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Near miss: diver reports tight gas

What happened?

Shortly before the start of diving operations, a diver reported that his gas was becoming tight, resulting in him having to switch to his bailout and return to the submersible diving chamber (SDC).

SDC checks were completed by a diver who was new to the system; he was assisted by a diver who was familiar with the system.  The full SDC checklist was used, covering:

  • Internal valve status and function;
  • Electrical checks;
  • Equipment checks.

On completion of checks, the Bellman was instructed by the Dive Supervisor to secure the gases before returning to the chamber system, as there was a two-hour delay.

Our member notes that securing internal valves when an SDC launch is delayed is a legacy practice to prevent gas usage via leaks through the panels or the diver’s hats.  The checklist does not cover this practice, thereby introducing reliance on the bellman to remember to put the gas on line prior to the diver locking out.

On returning to the SDC, the internal valves were not returned to their operational position as per the diving checklist.

Diver 1 locked out of the SDC and started to prepare diver 3’s umbilical when his gas became tight.  He informed the diving supervisors he was going onto bailout.  The diving supervisor informed the divers in the SDC that diver 1 was returning and asked them to check his surface gas supply.

Diver 1 came into the bell mouth and raised his head up out of the water line, by which time the bellman had opened the divers supply and onboard gas hull valves to give him surface gas again.

On confirmation of the diver’s primary and secondary gases being online, diver 1 locked out again, followed by diver 2.

Our member’s summary

The practice of securing the SDC internal gas when there are known delays to locking off was adopted in the past due to system leaks and improper equipment stowage and securing; it is no longer considered good practice.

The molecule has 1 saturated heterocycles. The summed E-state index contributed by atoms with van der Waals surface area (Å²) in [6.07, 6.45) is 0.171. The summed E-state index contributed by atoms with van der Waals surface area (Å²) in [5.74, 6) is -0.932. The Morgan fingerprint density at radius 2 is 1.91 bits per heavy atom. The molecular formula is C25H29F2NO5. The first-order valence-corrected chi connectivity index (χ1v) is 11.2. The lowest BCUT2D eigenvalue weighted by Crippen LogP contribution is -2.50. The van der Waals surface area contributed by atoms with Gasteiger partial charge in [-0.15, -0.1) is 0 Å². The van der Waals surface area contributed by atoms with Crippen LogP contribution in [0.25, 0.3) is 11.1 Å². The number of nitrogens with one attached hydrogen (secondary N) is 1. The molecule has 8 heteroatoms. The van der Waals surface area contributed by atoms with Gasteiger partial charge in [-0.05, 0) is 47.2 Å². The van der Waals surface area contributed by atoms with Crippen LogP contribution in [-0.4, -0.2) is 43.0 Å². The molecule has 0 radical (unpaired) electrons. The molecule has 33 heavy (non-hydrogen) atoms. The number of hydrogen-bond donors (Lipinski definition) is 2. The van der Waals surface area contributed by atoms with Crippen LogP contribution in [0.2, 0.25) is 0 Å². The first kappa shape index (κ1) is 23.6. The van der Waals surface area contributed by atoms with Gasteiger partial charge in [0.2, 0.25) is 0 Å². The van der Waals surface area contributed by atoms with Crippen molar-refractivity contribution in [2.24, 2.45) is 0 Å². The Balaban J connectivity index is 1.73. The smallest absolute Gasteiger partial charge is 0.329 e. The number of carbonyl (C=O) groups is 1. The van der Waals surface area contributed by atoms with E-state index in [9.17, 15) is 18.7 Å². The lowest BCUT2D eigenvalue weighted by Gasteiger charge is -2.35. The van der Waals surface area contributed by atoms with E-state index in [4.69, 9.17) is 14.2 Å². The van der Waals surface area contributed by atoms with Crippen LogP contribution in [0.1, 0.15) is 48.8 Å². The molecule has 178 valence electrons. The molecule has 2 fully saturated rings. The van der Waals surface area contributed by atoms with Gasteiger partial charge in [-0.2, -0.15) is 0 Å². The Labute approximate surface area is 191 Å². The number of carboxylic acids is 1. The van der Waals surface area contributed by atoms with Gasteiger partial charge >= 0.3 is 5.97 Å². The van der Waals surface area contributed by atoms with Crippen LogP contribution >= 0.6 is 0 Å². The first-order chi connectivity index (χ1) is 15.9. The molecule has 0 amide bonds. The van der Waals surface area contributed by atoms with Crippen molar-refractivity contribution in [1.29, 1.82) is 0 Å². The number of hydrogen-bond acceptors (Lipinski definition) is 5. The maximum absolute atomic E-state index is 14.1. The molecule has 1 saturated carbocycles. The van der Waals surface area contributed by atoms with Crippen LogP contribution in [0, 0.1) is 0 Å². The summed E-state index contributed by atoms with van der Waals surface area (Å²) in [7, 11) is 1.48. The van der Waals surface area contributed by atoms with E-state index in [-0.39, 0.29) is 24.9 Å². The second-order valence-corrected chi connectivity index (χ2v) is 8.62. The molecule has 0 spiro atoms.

The purpose of the checklist is defeated if the valve status is changed after the checklist is considered completed.  Safety critical checklists can only be effective in reducing human error if used at the correct stage of the process.

Deviation from processes and procedures should be managed and communicated.  In this case, the deviation should have been captured in the diving supervisors log or handovers and the checklist should have been repeated.

What lessons were learned?

  • Checklists and procedures are critical for safe operations and should be followed;
  • Any deviations from procedures and processes should be managed;
  • If deviation becomes common practice, then the procedures or checklists should be formally reviewed and updated;
  • If gas supplies are secured whilst the SDC is onboard, a complete SDC internal valve check should be performed to ensure status of all valves is correct before diving operations recommence;
  • SDC internal checklists were updated to consider the scenario noted here.

Members are encouraged to continue to educate both new and experienced personnel on:

  • The importance of following procedures and checklists;
  • The value in providing feedback on procedures and checklists;
  • Use of the management of change (MOC) process for any deviations, regardless of how minor.

Members may wish to refer to:

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